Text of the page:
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Tibet, a holding company, “effectively control[led]” Yunnan, a manufacturer. Tibet attempted to raise capital for Yunnan's operations through an initial public offering (IPO). Zou was an investor in Tibet and the sole director of CT, a wholly-owned subsidiary of Tibet. Tibet’s control of Yunnan flowed through CT. Zou told Downs, a managing director at the investment bank A&S, about the IPO. A&S agreed to serve as Tibet’s placement agent. Zou and downs were neither signatories to Tibet’s IPO registration statement nor named as directors of Tibet but were listed as non-voting board observers chosen by A&S without formal powers or duties. The registration statement explained, “they may nevertheless significantly influence the outcome of matters submitted to the Board.” The registration statement omitted information that Yunnan had defaulted on a loan from the Chinese government months earlier. Before Tibet filed its amended final prospectus, the Chinese government froze Yunnan’s assets. Tibet did not disclose that. The IPO closed, offering three million public shares at $5.50 per share. The Agricultural Bank of China auctioned off Yunnan’s assets, which prompted the NASDAQ to halt trading in Tibet’s stock. Plaintiffs sued Zou, Downs, Tibet, A&S, and others on behalf of a class of stock purchasers under the Securities Act of 1933, 15 U.S.C. 77k(a). The Third Circuit directed the entry of summary judgment in favor of Zou and Downs, holding that a nonvoting board observer affiliated with an issuer’s placement agent is not a “person who, with his consent, is named in the registration statement as being or about to become a director[ ] [or] person performing similar functions,” under section 77k(a). The court noted the registration statement’s description of the defendants, whose functions are not “similar” to those of board directors. View "Obasi Investment Ltd v. Tibet Pharmaceuticals Inc" on Justia Law

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Brooks, Debtor's CEO, was charged with financial crimes. In class action and derivative lawsuits, Debtor proposed a global settlement that indemnified Brooks for liability under the Sarbanes Oxley Act (SOX), 15 U.S.C. 7243. Cohen, Debtor’s former General Counsel and a shareholder, claimed that the indemnification was unlawful. The district court approved the settlement, Cohen, represented by CLM, appealed. The Second Circuit vacated, noting that the EDNY would determine CLM’s attorneys’ fees award. Debtor initiated Chapter 11 bankruptcy proceedings. The Bankruptcy Court confirmed Debtor’s liquidation plan, with a trustee to pursue Debtor’s interest in recouping its losses from the ongoing actions. Brooks died in prison. Because his appeal had not concluded, some of his convictions and restitution obligations were abated. Stakeholders negotiated a second global settlement agreement, under which $142 million of Brooks’ restrained assets were to be distributed to his victims; $70 million has been remitted to Debtor. The Bankruptcy Court awarded CLM fees for the SOX 304 claim; the amount would be determined if Debtor received any funds on account of the claim. CLM’s Fee Appeal remains pending at the district court. CLM requested a $25 million reserve for payment of its fees. The Bankruptcy Court ordered Debtor to set aside $5 million. CLM’s Fee Reserve Appeal remains pending. CLM then moved, unsuccessfully, for a stay of Second Settlement Agreement distributions. In its Stay Denial Appeal, CLM’s motion requesting a stay of distributions was denied. The Third Circuit affirmed. The $5 million reserve is sufficient. A $5 million attorneys’ fees award for 1,502.2 hours of legal work totaling $549,472.61 of documented fees would yield an hourly rate of $3,328.45 and a lodestar multiplier of over nine. In common fund cases where attorneys’ fees are calculated using the lodestar method, multiples from one to four are the norm. View "SS Body Armor I, Inc. v. Carter Ledyard & Milburn, LLP" on Justia Law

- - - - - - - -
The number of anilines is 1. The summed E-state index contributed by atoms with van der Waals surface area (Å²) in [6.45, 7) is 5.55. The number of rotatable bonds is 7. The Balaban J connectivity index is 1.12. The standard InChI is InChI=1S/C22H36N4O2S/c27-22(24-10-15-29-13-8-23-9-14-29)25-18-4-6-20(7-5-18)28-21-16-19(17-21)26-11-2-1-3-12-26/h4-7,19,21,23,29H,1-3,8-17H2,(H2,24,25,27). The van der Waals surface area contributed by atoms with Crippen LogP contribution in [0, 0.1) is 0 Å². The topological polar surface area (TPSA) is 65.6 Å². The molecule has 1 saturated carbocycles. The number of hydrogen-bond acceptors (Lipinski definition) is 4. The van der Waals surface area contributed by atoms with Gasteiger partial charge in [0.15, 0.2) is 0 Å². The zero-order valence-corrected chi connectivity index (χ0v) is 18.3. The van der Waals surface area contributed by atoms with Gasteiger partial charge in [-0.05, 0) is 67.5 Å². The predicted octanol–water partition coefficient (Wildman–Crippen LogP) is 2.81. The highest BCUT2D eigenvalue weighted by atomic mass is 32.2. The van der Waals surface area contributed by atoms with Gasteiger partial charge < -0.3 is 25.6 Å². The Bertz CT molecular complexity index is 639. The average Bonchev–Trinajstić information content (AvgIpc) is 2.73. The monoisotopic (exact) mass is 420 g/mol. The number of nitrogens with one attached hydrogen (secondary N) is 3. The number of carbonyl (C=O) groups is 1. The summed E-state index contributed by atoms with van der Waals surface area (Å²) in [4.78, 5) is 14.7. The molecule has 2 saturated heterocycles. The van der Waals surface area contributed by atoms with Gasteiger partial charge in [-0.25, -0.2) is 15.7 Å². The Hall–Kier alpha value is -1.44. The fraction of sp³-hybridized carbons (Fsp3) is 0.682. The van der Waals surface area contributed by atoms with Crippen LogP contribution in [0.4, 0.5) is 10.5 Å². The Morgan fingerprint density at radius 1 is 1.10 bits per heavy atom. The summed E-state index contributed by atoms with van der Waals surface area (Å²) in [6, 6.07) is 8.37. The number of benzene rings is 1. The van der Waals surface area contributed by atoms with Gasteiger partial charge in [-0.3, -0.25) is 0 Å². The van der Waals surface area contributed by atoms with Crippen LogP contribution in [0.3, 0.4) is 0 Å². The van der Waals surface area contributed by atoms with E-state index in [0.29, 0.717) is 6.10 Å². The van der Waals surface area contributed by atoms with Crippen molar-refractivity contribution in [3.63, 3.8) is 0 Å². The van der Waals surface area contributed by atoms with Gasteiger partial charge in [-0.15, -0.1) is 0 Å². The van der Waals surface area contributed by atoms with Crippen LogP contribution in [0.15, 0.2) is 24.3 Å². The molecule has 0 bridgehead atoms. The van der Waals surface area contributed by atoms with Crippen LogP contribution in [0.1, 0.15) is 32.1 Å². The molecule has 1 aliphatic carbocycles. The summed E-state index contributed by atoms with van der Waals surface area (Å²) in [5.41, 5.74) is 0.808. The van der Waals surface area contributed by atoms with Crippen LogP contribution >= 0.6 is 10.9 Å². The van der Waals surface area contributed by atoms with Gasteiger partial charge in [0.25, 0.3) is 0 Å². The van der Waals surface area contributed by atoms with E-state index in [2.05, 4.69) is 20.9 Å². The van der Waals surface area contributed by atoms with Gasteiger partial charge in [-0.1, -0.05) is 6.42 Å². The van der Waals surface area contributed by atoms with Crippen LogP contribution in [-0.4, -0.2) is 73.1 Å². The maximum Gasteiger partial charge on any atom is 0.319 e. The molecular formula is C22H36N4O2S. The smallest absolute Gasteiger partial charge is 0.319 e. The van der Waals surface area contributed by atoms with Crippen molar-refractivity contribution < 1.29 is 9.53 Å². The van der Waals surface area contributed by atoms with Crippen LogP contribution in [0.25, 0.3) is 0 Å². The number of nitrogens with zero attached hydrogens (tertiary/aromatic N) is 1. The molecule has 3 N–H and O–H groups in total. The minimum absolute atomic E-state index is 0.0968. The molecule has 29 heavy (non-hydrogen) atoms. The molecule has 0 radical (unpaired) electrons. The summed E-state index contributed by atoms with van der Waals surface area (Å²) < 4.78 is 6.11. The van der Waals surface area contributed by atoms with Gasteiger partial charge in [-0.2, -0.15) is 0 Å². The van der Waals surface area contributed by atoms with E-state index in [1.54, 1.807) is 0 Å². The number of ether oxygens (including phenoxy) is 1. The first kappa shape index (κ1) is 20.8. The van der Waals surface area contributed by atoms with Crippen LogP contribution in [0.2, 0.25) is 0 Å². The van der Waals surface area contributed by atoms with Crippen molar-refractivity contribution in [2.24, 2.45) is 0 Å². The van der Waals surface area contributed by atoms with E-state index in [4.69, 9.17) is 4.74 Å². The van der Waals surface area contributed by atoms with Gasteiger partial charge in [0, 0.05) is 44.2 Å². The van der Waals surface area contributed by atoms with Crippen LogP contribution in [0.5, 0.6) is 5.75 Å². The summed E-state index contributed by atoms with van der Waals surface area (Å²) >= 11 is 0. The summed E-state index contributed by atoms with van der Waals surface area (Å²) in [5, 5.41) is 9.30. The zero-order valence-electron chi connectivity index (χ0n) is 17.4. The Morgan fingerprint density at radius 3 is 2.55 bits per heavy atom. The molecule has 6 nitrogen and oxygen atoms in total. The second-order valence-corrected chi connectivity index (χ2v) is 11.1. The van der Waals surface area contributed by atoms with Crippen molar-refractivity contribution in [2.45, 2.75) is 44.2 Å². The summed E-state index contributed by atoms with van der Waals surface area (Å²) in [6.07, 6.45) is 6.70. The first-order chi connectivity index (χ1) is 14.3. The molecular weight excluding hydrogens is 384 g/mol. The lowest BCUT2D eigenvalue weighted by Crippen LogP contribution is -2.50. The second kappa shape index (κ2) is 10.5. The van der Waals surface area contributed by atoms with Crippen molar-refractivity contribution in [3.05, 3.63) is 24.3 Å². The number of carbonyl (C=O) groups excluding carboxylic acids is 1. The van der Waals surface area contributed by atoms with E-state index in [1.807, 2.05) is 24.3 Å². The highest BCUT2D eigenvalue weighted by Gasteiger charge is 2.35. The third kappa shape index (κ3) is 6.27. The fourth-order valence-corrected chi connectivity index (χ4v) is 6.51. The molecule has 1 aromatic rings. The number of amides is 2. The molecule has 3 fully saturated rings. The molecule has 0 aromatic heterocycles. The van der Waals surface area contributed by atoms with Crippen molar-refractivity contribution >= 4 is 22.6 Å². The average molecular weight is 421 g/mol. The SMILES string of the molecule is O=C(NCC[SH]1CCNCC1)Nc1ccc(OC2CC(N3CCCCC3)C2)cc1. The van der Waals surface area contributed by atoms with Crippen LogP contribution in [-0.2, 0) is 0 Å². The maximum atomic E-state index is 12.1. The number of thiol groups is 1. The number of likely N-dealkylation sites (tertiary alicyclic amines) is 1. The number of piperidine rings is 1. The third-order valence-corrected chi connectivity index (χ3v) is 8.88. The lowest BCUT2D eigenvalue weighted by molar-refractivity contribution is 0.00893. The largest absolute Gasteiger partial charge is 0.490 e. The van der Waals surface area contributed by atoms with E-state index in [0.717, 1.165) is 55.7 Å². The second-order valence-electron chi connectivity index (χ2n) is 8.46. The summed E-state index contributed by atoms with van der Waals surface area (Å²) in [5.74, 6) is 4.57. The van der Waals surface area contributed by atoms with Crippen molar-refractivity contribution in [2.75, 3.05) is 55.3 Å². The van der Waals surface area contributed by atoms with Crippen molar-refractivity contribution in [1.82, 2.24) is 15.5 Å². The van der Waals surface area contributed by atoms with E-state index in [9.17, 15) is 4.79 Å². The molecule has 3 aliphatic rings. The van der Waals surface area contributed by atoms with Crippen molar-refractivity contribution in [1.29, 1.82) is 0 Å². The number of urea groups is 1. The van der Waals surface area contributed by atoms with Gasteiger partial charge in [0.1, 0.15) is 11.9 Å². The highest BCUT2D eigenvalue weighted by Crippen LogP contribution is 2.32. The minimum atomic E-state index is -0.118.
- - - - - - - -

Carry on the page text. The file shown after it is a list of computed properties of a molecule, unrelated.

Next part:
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Catambay’s husband was sued in Santa Clara County for embezzlement. Longview International won a judgment for more than one million dollars and recorded an abstract of judgment in San Mateo County, creating a judgment lien on a house owned by Catambay’s husband in Redwood City. Two days later, Catambay’s husband conveyed the Redwood City house to her as part of a marital settlement agreement in their then-pending dissolution proceeding. Catambay discovered that at the time Longview recorded the abstract of judgment its corporate powers had been suspended. The Delaware corporation had failed to provide an annual statement of information and pay a $25 fee. She sought to intervene in the Santa Clara County embezzlement case and moved to expunge the judgment lien from the Redwood City property. Longview argued that its corporate powers had been reinstated, which retroactively validated any actions it took while suspended. The court of appeal affirmed the denial of Catambay’s motion. Recording an abstract of judgment is a procedural act that is retroactively validated once a suspended corporation’s powers are reinstated. View "Longview International, Inc. v. Stirling" on Justia Law